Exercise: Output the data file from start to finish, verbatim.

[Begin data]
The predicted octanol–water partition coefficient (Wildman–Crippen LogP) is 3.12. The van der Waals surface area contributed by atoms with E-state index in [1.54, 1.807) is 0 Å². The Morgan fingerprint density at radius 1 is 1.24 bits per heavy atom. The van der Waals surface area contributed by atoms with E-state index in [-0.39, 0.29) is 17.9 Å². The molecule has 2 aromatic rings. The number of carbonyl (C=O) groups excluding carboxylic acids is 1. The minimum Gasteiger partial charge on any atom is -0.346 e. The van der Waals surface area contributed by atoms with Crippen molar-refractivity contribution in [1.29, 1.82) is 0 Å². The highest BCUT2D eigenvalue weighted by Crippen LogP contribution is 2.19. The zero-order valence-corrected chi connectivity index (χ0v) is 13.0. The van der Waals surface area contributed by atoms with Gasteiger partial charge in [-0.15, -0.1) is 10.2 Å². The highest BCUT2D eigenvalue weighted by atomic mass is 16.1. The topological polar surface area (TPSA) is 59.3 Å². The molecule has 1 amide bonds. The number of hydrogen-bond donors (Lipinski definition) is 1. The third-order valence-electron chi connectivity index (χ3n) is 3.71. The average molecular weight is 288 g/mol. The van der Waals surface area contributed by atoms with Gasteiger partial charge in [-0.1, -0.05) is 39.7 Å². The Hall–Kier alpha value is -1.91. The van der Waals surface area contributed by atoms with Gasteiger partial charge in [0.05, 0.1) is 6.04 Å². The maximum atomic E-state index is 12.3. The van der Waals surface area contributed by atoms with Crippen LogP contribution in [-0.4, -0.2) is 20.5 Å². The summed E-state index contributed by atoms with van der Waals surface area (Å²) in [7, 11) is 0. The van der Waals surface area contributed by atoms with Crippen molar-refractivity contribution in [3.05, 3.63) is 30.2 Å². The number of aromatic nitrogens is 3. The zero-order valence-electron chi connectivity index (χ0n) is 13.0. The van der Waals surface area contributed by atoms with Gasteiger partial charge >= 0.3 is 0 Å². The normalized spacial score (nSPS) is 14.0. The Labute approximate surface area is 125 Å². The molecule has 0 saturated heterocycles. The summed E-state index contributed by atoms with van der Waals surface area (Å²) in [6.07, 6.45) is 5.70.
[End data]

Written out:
The predicted octanol–water partition coefficient (Wildman–Crippen LogP) is 3.12. The van der Waals surface area contributed by atoms with E-state index in [1.54, 1.807) is 0 Å². The Morgan fingerprint density at radius 1 is 1.24 bits per heavy atom. The van der Waals surface area contributed by atoms with E-state index in [-0.39, 0.29) is 17.9 Å². The molecule has 2 aromatic rings. The number of carbonyl (C=O) groups excluding carboxylic acids is 1. The minimum Gasteiger partial charge on any atom is -0.346 e. The van der Waals surface area contributed by atoms with Crippen molar-refractivity contribution in [1.29, 1.82) is 0 Å². The highest BCUT2D eigenvalue weighted by Crippen LogP contribution is 2.19. The zero-order valence-corrected chi connectivity index (χ0v) is 13.0. The van der Waals surface area contributed by atoms with Gasteiger partial charge in [-0.15, -0.1) is 10.2 Å². The highest BCUT2D eigenvalue weighted by atomic mass is 16.1. The topological polar surface area (TPSA) is 59.3 Å². The molecule has 1 amide bonds. The number of hydrogen-bond donors (Lipinski definition) is 1. The third-order valence-electron chi connectivity index (χ3n) is 3.71. The average molecular weight is 288 g/mol. The van der Waals surface area contributed by atoms with Gasteiger partial charge in [-0.1, -0.05) is 39.7 Å². The Hall–Kier alpha value is -1.91. The van der Waals surface area contributed by atoms with Gasteiger partial charge in [0.05, 0.1) is 6.04 Å². The maximum atomic E-state index is 12.3. The van der Waals surface area contributed by atoms with Crippen LogP contribution in [-0.4, -0.2) is 20.5 Å². The summed E-state index contributed by atoms with van der Waals surface area (Å²) in [7, 11) is 0. The van der Waals surface area contributed by atoms with Crippen molar-refractivity contribution in [3.05, 3.63) is 30.2 Å². The number of aromatic nitrogens is 3. The zero-order valence-electron chi connectivity index (χ0n) is 13.0. The van der Waals surface area contributed by atoms with Gasteiger partial charge >= 0.3 is 0 Å². The normalized spacial score (nSPS) is 14.0. The Labute approximate surface area is 125 Å². The molecule has 0 saturated heterocycles. The summed E-state index contributed by atoms with van der Waals surface area (Å²) in [6.07, 6.45) is 5.70.